Update of current crisis: Things in Nicaragua continue to settle down, however, the crisis in not completely over. Right now, the conflict is being played out in the international arena, with those who oppose the government looking for outside help to put pressure on the Ortega government. We feel that economic sanctions from the U.S. government, such as the Nica Act, which just passed the Senate Foreign Relations Committee yesterday, would most affect the impoverished majority and therefore, should be something that is opposed.
Of course, there is legitimate criticism of the current government, despite the good things that have been accomplished over the years. However, it is clear that a majority support the government because of all of the social programs, and improvements to infrastructure and the economy. Is it also clear that the poor are suffering most from the effects of the current crisis, and from what people tell us, that the majority of Nicaraguans oppose economic sanctions and just want to be able to work and provide for their children.
Moving Forward: We will not abandon our friends in Nicaragua . We will work to keep our programs going, however, it will not be easy. Except for the possibility of two service trips to Costa Rica, the rest of our trips scheduled for 2019 have all been canceled because of the State Department’s travel alert. This means that we are losing approximately $50,000 in service trip support. This will be difficult to recover.
We are grateful for the many generous responses to our fundraising appeals so far, but we still have a long way to go. That is why we are asking you to please consider a monthly donation--any amount will make an impact! With your support. we are committed to maintaining our programs and to supporting our friends at WIA and in La Paz during this difficult time!
New initiatives to sustain our work:
Coffee sales: We hope to expand our coffee sales for 2019 to provide more profits to La Paz farmers, and to also help raise funds for Compas. We have finished our coffee drying greenhouse, which will allow us to dry the coffee much more efficiently. We are still in need of a coffee hulling machine ($2,500) in order to process more coffee. Our hope is to raise this money in the next two months so that we can install the machine and have it ready for the 2018 harvest in November and December.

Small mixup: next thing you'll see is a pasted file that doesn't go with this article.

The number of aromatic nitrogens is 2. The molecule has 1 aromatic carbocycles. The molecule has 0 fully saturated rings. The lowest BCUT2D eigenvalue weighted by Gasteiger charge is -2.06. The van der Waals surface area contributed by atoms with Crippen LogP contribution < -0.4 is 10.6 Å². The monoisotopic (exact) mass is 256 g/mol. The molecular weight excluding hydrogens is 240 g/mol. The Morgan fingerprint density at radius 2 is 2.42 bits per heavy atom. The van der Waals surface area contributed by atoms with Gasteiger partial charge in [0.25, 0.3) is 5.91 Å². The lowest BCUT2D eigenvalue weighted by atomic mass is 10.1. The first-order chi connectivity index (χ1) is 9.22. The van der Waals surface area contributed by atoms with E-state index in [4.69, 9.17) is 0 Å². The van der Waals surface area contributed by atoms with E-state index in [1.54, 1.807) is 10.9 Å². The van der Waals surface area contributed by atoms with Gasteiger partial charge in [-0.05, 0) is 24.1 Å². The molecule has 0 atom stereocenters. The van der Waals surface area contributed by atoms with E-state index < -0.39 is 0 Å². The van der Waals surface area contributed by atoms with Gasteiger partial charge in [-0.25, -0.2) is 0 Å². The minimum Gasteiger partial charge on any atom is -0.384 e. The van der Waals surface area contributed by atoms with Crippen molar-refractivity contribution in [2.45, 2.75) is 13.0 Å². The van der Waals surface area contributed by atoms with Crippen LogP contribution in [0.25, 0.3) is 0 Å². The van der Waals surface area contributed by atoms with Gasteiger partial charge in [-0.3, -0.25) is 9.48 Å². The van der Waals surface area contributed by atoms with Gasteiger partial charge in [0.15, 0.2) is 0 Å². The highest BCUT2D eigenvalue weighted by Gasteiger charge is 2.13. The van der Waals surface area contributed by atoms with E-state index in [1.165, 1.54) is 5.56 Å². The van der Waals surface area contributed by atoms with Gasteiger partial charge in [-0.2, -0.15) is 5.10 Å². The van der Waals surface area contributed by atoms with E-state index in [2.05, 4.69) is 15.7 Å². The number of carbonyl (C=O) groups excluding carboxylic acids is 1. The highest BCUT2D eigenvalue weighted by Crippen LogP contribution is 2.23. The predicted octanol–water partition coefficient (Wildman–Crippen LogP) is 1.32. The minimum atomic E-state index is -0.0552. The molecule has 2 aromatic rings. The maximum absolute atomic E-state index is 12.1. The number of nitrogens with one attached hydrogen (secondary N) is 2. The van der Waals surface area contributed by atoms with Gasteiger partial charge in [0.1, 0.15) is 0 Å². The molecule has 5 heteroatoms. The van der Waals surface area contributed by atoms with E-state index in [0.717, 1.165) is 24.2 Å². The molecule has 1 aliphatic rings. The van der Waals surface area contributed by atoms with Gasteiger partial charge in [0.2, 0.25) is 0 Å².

Trips to Costa Rica. Given the U.S. State Department’s travel advisory to Nicaragua, our scheduled several service trips for 2019 have cancelled. However, we are still able to receive groups and individuals who are interested in visiting Nicaragua. Despite the State Department’s travel advisory, Nicaragua has returned to being one of the safest Central American countries. If you are interested in coming and learning about what has happened and about the current situation, please contact me (firstname.lastname@example.org). In some ways, this is the most important time to visit and show our solidarity with the friends we support here. With our extensive networks here in Nicaragua, we can not only garaunteee a safe travel experience, but also a unique, firsthand look into what has happened and how it has affected the people.
Until the travel advisory is lifted, we are also offering service trips to Costa Rica. Through our extensive connections in Costa Rica, including family members and WIA members who now live there, we have developed an interesting and unique trip to Costa Rica. Several WIA members live in a neighborhood called “La Managuita” in San Jose (the capital) which is almost all Nicaraguans. Service trip groups will spend time there working on community projects such as repairing a school’s roof, learning about Nicaraguan migration to Costa Rica, and speaking to Nicaraguans about the current situation in Nicaragua. Groups would also stay at Playa Hermosa right on the Pacific Ocean beach in Northwest Costa Rica and work on a community garden and environmental project.
Bringing Women in Action and La Paz farmers together. Over the years, we have carried out several activities that have brought our two programs together, which have included shared workshops and educational trips, as well as selling the farmer’s produce at the WIA store. In this same spirit and as an effort to bring extra and higher profits to both WIA members and La Paz farmers, we have begun to purchase basic grains from La Paz farmers to be sold at the WIA center and by individual WIA members. We are also using the grains for homemade cereals for WIA children. We have also begun to process the Moringa leaves and oil and sell them to local markets and health food stores. We also hope that WIA can sell these products moving forward.
Micro-lending: Your support has allowed us to provide a microloan to the WIA members during the time of unrest. Some people like Edda and Rosa (pictured here) have used their loan to prepare traditional foods to sell from their homes, while others have used loans to make corn tortillas or cooked beans to sell (including corn and beans purchased from La Paz farmers). These small loans have now been paid back and another round of loans have been provided. These small enterprises have been crucial in helping the women provide food for their children.
Of course, none of this would be possible without your support! We want to share a video with you as a way of saying thanks!